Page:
|Seems, madam! Nay, it is; I know not “seems”
||Hamlet to Gertrude Regarding the reality and depth of Hamlet’s grief
|Frailty, thy name is woman!
||Hamlet in his soliloquy about suicideReflects misogyny as a result of Gertrude’s actions following King Hamlet’s death
|This above all — to thine own self be true; And it must follow, as the night the day, Thou canst not then be false to any man
||Polonius to Laertes, Giving him life advice before he leaves for France
|A little more than kin, and less than kind.
||Hamlet in aside while with ClaudiusCommunicates his displeasure about Claudius marrying his mother
|Something is rotten in the state of Denmark
||Marcellus to HoratioBelieving the appearance of the apparition foreshadows future conflict in Denmark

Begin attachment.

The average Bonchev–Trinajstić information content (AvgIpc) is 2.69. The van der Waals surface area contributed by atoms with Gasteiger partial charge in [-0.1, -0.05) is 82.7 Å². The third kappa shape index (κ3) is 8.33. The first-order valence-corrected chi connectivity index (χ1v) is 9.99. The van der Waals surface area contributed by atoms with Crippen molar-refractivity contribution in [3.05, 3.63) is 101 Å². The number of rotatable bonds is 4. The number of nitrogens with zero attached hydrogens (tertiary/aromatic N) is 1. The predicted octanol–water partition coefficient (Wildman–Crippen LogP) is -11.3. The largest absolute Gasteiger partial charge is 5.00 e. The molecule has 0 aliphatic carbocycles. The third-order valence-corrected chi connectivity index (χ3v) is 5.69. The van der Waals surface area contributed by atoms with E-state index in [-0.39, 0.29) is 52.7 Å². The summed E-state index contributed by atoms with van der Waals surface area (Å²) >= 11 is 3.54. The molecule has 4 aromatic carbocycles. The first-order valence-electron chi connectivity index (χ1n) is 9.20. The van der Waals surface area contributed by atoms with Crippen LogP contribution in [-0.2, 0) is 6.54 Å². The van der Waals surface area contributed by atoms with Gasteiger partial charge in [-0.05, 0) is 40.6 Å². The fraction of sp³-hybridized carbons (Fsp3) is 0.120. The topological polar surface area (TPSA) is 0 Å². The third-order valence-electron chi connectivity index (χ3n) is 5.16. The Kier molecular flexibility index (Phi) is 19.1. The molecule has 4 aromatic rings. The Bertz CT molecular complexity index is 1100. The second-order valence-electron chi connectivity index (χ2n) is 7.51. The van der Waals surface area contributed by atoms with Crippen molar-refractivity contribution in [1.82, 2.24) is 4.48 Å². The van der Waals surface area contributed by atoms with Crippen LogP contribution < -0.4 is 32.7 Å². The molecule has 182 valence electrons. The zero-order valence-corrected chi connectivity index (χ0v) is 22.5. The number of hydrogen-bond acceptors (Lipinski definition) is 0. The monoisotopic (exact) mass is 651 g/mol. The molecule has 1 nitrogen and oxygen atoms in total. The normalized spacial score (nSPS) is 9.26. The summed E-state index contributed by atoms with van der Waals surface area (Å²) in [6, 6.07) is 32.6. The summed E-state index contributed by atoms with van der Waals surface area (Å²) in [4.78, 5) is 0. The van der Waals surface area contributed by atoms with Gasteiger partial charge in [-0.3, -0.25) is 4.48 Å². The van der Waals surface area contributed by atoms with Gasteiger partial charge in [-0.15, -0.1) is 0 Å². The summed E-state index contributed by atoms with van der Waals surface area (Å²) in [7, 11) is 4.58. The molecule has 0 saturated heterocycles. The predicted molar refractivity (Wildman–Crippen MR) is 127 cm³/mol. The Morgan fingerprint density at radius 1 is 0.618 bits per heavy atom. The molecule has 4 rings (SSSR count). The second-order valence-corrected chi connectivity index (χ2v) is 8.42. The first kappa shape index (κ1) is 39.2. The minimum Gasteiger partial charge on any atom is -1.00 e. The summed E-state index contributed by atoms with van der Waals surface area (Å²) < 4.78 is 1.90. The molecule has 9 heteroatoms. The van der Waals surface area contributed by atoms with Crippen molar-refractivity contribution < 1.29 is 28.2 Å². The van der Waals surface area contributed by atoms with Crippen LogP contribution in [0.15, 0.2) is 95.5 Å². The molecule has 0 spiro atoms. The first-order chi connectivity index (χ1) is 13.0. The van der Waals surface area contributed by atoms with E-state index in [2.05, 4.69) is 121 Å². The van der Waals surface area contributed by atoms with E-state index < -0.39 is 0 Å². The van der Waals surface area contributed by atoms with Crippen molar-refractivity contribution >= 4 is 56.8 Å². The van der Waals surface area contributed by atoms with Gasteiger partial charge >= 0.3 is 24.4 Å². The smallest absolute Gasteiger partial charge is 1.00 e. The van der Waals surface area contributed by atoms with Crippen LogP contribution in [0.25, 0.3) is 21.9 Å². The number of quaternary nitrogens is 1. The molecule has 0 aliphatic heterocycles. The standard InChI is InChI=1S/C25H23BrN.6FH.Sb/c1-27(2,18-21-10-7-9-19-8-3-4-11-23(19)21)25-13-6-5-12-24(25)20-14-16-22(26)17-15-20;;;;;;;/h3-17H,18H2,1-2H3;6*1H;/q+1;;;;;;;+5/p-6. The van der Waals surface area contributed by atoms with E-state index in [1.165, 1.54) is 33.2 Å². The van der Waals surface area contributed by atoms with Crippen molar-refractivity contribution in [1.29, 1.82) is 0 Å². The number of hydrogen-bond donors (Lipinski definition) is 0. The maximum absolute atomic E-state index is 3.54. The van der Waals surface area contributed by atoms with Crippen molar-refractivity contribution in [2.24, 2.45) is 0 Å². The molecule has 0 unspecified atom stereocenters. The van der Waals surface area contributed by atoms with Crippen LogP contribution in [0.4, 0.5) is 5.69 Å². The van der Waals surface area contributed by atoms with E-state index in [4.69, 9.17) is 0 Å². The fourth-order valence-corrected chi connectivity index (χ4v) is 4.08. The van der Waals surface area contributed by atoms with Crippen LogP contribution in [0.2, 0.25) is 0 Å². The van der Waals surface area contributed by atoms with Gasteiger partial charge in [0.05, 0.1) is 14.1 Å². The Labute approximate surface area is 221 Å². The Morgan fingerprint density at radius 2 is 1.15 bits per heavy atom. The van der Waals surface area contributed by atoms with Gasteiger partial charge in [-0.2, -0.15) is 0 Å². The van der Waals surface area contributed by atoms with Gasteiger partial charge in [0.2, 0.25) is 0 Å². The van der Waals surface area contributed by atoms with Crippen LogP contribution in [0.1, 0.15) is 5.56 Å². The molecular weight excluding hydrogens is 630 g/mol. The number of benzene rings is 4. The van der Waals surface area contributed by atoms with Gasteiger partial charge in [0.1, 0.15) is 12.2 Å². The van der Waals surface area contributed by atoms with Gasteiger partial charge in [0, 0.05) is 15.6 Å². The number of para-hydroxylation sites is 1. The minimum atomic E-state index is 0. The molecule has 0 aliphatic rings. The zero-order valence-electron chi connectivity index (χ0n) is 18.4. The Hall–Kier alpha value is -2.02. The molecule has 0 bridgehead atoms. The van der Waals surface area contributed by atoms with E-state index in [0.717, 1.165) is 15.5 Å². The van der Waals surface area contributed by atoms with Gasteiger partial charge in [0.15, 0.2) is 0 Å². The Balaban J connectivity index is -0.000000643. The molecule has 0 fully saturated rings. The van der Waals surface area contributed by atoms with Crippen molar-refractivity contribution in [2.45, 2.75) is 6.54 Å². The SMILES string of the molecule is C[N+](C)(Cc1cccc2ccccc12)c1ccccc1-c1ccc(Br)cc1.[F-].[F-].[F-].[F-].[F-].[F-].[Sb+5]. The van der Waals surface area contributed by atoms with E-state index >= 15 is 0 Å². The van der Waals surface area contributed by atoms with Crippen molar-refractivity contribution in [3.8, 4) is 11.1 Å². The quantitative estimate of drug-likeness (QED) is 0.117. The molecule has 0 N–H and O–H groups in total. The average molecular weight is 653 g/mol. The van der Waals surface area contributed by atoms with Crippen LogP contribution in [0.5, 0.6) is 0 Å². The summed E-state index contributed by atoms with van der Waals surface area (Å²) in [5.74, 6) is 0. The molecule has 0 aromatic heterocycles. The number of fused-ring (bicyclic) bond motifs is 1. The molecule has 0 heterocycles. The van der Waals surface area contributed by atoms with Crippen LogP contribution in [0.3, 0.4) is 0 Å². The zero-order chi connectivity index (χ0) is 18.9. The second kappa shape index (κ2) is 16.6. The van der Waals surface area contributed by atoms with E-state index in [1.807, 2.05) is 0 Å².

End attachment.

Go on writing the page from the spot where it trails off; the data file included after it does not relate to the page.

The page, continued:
|Our sometime sister, now our Queen
||Claudius in beginning speechHighlights the dual relationship between Claudius and Gertrude
|O, that this too too solid flesh would melt, Thaw, and resolve itself into a dew
||Hamlet in his soliloquy about suicideIndicates he’s so depressed he wishes he could disappear
|Thrift, thrift, Horatio! The funeral bak’d meats Did coldly furnish forth the marriage tables.
||Hamlet to HoratioIllustrating that the marriage between Claudius and Gertrude came very soon after King Hamlet’s funeral
|Do not, as some ungracious pastors do, Show me the steep and thorny way to heaven, Whiles, like a puff’d and reckless libertine, Himself the primrose path of dalliance treads. And recks not his own rede.
||Ophelia to LaertesIn response to his advice about staying virginal and away from Hamlet
|My hour is almost come When I to sulphrous and tormenting flames Must render up myself.
||Ghost to HamletIndicating King Hamlet spends his days in purgatory